The Oxford Magazine

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The Oxford Magazine is a review magazine and newspaper published in Oxford, England.[1]

History[edit]

The Oxford Magazine was established in 1883 and published weekly during Oxford University terms.[1] Contributors included: J. R. R. Tolkien,[2] whose character Tom Bombadil, who later featured in The Lord of the Rings, first appeared in the magazine around 1933. A joint poem by C. S. Lewis and Owen Barfield called "Abecedarium Philosophicum" was published on 30 November 1933.[3] Dorothy Sayers published two of her poems, Hymn in Contemplation of Sudden Death and Epitaph for a Young Musician, in the magazine.[4] W. H. Auden published his early poem, The Sunken Lane, in Oxford Magazine while he was an undergraduate at Oxford University.[5] The magazine has also published poets such as H. W. Garrod, Olivia McCannon,[6] Jude Cowan Montague,[7] Michael Gessner,[8] Kieron Winn, John Wain, Elizabeth Jennings, and others.[citation needed]

It now functions "as a commentator on university affairs",[9] that is, an independent forum where members of Congregation can debate academic policy. While it is distributed along with the Oxford University Gazette, it sometimes carries articles critical of the University's leadership.[10]

The magazine continues to publish poetry, including the work of Oxford Professor of Poetry Simon Armitage. Lucy Newlyn has been the literary editor of the magazine since 2011. The previous literary editor of the magazine was the poet Bernard O'Donoghue, who was preceded by the poet David Constantine. The general editor of the magazine in 2021 was Tim Horder,[11] Emeritus Fellow in Medicine at Jesus College, Oxford.[12]

Latterly issued four times each term, the magazine became online only in December 2020 saving the university ₤45,000 a year.[13] In 2022 the university ended all personnel and computer support, leaving the editors unable to continue publication. Academic staff prepared a motion for debate at Congregation in November 2022 which "instructs" the university council to reverse the decision and to ensure the continued publication of Oxford Magazine under the preexisting arrangements.[13] Council later stated that the motion was acceptable to it and agreed to "continue the arrangements for the Oxford Magazine which were in place in 2021–22 whilst its longer-term future is debated."[14]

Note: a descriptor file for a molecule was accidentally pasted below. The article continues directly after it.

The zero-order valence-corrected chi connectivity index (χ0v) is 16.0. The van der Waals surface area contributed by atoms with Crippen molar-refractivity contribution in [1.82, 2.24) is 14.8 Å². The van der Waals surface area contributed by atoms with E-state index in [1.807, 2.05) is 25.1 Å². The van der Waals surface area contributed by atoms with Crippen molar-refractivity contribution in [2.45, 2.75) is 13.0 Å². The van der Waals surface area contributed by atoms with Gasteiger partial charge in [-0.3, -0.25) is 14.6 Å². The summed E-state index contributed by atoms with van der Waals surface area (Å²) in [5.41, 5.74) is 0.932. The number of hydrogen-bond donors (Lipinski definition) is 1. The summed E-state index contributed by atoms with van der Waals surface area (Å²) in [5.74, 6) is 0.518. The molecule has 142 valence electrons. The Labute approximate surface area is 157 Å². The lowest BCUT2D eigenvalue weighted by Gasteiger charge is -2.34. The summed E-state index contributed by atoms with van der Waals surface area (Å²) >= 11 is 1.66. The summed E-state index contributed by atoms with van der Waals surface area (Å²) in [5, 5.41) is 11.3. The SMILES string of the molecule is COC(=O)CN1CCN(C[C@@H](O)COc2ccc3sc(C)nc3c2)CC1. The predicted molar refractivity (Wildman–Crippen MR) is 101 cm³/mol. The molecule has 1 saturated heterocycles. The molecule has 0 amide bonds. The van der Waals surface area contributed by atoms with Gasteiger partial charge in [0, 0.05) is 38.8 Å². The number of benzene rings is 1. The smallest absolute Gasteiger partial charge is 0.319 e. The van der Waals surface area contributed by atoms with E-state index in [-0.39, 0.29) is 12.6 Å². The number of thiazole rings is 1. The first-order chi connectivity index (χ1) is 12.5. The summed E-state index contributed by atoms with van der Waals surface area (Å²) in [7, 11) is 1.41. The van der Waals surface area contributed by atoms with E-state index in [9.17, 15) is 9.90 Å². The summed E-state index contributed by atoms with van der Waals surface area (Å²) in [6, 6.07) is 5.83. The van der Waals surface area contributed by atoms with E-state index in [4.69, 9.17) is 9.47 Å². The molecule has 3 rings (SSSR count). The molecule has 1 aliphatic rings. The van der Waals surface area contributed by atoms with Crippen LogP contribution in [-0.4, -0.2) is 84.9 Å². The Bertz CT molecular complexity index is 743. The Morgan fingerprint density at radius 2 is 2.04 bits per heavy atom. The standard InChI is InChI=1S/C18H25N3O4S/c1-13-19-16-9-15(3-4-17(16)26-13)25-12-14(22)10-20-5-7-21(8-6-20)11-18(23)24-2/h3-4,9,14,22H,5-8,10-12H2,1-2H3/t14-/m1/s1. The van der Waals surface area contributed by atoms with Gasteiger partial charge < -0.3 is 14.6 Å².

It should not be confused with Oxford Magazine or In Oxford Magazine, both commercial listings/shopping magazines covering the City of Oxford, nor with an earlier periodical also called The Oxford Magazine which was published in London from 1768 to 1776.[15]

See also[edit]

References[edit]

  1. ^ a b The Oxford Magazine.
  2. ^ J. R. R. Tolkien, "The Oxford English School", The Oxford Magazine, Vol. 48, No 21, 29 May 1930. Oxonian Press, Oxford.
  3. ^ Diana Pavlac Glyer. The Company They Keep: C. S. Lewis and J. R. R. Tolkien as Writers in Community. Kent, Ohio. The Kent State University Press. 2007. 139.
  4. ^ "Op. I., by Dorothy L. Sayers". digital.library.upenn.edu. Retrieved 30 March 2018.
  5. ^ Carpenter, Humphrey (20 October 2011). W. H. Auden: A Biography. Faber & Faber. ISBN 9780571280889.
  6. ^ Poetry, Magazines. "Cohabitation". www.poetrymagazines.org.uk. Retrieved 26 March 2018.
  7. ^ "Jude Cowan Montague artist writer composer". Jude Cowan Montague artist writer composer. Retrieved 8 April 2018.
  8. ^ "Michael Gessner". Poetry Foundation. Poetry Foundation. 26 March 2018. Retrieved 26 March 2018.{{cite web}}: CS1 maint: others (link)
  9. ^ The Cambridge History of English and American Literature Volume XIV Ch. V § 5: The Oxford Magazine
  10. ^ O'Mahony, Felix (1 January 2020). "Oxford Retirement Policy Ruled Discriminatory by Tribunal". Cherwell. Retrieved 14 March 2021.
  11. ^ "Oxford Magazine". Staff Gateway. University of Oxford. Retrieved 14 March 2021.
  12. ^ "Dr Tim Horder". People. Jesus College, Oxford. Retrieved 14 March 2021.
  13. ^ a b Turner, Camilla (29 October 2022). "Dons accuse Oxford University of trying to 'kill off' critical magazine". The Telegraph. Retrieved 29 October 2022.
  14. ^ "Congregation 15 November: Resolution on the Oxford Magazine" (PDF). University of Oxford Gazette. 153 (5364): 97. 3 November 2022. Archived (PDF) from the original on 5 November 2022.
  15. ^ "The Oxford magazine". Catalog. HathiTrust. Retrieved 14 March 2021.

External links[edit]

  • Website (access restricted to members of the University)